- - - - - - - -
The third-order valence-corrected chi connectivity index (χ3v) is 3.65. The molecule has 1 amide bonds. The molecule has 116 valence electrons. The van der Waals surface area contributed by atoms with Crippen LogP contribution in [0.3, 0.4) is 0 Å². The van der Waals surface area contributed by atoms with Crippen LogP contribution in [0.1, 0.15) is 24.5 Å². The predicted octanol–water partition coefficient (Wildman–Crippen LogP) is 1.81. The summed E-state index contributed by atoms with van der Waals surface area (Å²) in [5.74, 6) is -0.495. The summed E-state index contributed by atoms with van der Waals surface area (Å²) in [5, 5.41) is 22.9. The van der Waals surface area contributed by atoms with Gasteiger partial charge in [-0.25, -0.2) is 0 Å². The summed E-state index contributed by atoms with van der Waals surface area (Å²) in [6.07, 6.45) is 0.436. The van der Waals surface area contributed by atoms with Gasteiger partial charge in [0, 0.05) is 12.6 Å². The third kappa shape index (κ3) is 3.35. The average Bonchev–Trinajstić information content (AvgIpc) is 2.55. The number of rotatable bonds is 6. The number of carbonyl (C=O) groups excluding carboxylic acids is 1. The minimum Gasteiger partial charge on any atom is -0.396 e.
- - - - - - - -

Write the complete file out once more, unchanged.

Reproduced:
The third-order valence-corrected chi connectivity index (χ3v) is 3.65. The molecule has 1 amide bonds. The molecule has 116 valence electrons. The van der Waals surface area contributed by atoms with Crippen LogP contribution in [0.3, 0.4) is 0 Å². The van der Waals surface area contributed by atoms with Crippen LogP contribution in [0.1, 0.15) is 24.5 Å². The predicted octanol–water partition coefficient (Wildman–Crippen LogP) is 1.81. The summed E-state index contributed by atoms with van der Waals surface area (Å²) in [5.74, 6) is -0.495. The summed E-state index contributed by atoms with van der Waals surface area (Å²) in [5, 5.41) is 22.9. The van der Waals surface area contributed by atoms with Gasteiger partial charge in [-0.25, -0.2) is 0 Å². The summed E-state index contributed by atoms with van der Waals surface area (Å²) in [6.07, 6.45) is 0.436. The van der Waals surface area contributed by atoms with Gasteiger partial charge in [0, 0.05) is 12.6 Å². The third kappa shape index (κ3) is 3.35. The average Bonchev–Trinajstić information content (AvgIpc) is 2.55. The number of rotatable bonds is 6. The number of carbonyl (C=O) groups excluding carboxylic acids is 1. The minimum Gasteiger partial charge on any atom is -0.396 e.